We’re all used to the news about LRT delivery delays in Kitchener-Waterloo – the better part of a year has passed since the original date by which all Bombardier promised all vehicles would be delivered. So what is Waterloo Area waiting for, and what’s taking Bombardier so long? There has been a number of LRT development issues along the way, and we’re not out of the woods yet. Let’s look at the public transit delays, and where that has left us.
The initial plan for ION rapid transit was broken down into stages. Stage 1 is accounts for LRT between Kitchener and Waterloo, as well as rapid bus transit to Cambridge, while Stage 2 will include expanded transit options to Cambridge. Stage 2 is still in planning, with no hard goals or deadlines.
Stage 1 is where we’ve run into problems. The original timeline would have seen all 14 LRT vehicles delivered by December 2016. A “disconnect in communications” between the manufacturing plant and final assembly plant resulted in misaligned bolt-holes, and delayed delivery. The new production schedule would see the final car delivered in October 2017
“But May 2017 was a few months ago,” you might correctly point out. So where are the LRTs?
The second delay occurred this summer, when regional staff went to oversee testing of the second LRT car, which was supposed to be delivered in June. Due to concerns of inadequate functionality in key areas such as braking and management systems, the Waterloo Region committee responsible has rejected delivery until the final kinks have been worked out. The car, which has seating for 56 and space for up to 200 people, will remain in Kingston for further testing.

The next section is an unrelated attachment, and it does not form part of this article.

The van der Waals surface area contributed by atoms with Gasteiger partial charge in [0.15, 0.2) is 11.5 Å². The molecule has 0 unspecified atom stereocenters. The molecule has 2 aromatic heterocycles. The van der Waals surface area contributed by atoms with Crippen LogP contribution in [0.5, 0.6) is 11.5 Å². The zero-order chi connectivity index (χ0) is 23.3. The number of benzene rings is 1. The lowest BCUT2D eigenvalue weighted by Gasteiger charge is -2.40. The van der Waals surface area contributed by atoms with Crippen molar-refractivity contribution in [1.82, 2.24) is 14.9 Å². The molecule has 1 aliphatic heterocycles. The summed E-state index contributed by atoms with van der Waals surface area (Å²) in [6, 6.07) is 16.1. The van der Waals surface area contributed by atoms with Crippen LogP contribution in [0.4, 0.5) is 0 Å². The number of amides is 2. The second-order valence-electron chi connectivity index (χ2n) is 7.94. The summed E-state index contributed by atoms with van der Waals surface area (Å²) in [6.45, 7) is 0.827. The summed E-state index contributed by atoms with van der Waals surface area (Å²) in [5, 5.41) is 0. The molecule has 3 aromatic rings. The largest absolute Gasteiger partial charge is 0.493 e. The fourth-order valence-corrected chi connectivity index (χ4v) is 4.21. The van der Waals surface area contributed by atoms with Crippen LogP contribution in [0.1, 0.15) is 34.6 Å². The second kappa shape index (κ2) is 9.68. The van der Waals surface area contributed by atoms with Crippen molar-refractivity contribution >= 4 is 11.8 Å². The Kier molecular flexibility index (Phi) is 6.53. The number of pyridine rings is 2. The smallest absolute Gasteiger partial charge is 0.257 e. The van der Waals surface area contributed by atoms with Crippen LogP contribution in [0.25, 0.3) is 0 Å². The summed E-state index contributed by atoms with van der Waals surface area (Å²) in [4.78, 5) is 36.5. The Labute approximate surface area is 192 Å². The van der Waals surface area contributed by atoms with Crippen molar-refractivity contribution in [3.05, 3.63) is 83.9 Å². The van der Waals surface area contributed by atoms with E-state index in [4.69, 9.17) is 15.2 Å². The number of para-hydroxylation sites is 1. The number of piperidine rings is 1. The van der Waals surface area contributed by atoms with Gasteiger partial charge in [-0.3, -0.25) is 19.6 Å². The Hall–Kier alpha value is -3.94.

According to a representative for the committee, train 2 could have been delivered, but it would not have performed adequately. The decision to hold off on accepting the LRT vehicles should ensure that they arrive fully functional, and safe to ride and operate.
What does that mean for you? Nothing, just yet. Even once we accept the LRT cars, there is still construction to be finished on the infrastructure itself. The cars themselves also require a burn-in period of 600 kilometres before they can enter public use, so we still have to be patient for a while longer. The good news is that the LRT system should still begin operation in spring of 2018, which means this new delay doesn’t change the operation schedule any further.
If everything goes according to plan, you’ll soon be able to take fast trips around the Kitchener-Waterloo area on a fleet of modern LRT vehicles, or cruise to Cambridge on rapid bus transit routes. Stage 2 of ION will bring even more developments in the region, further connecting the region with faster LRT, but don’t let the excitement make you forget common sense safety advice.
While the LRT vehicles are separate from the road, they aren’t as cordoned off as you might expect. LRT tracks are built slightly above road level, but unlike a subway track venturing above ground, LRT tracks don’t exist behind layers of fences. LRT is like streetcars with their own, raised lane in the middle of the road. They’re separate from traffic, but you can still be injured if you make a wrong turn, or cross the street at the wrong moment.
As LRT systems are introduced into Waterloo Region, keep your wits about you and remember that these new vehicles can travel up to 80km/hr. Keep clear of the tracks and be cognisant of the changes in traffic behaviour. Drivers may take time to acclimatize to this new imposition on their routine, so take extra caution on roadways and intersections that have LRT tracks.
If you’ve had an accident on or around public transit, contact Harris Law to find out how you can get the restitution you deserve. Our team is ready to provide a free, one-hour consultation to show you the way forward.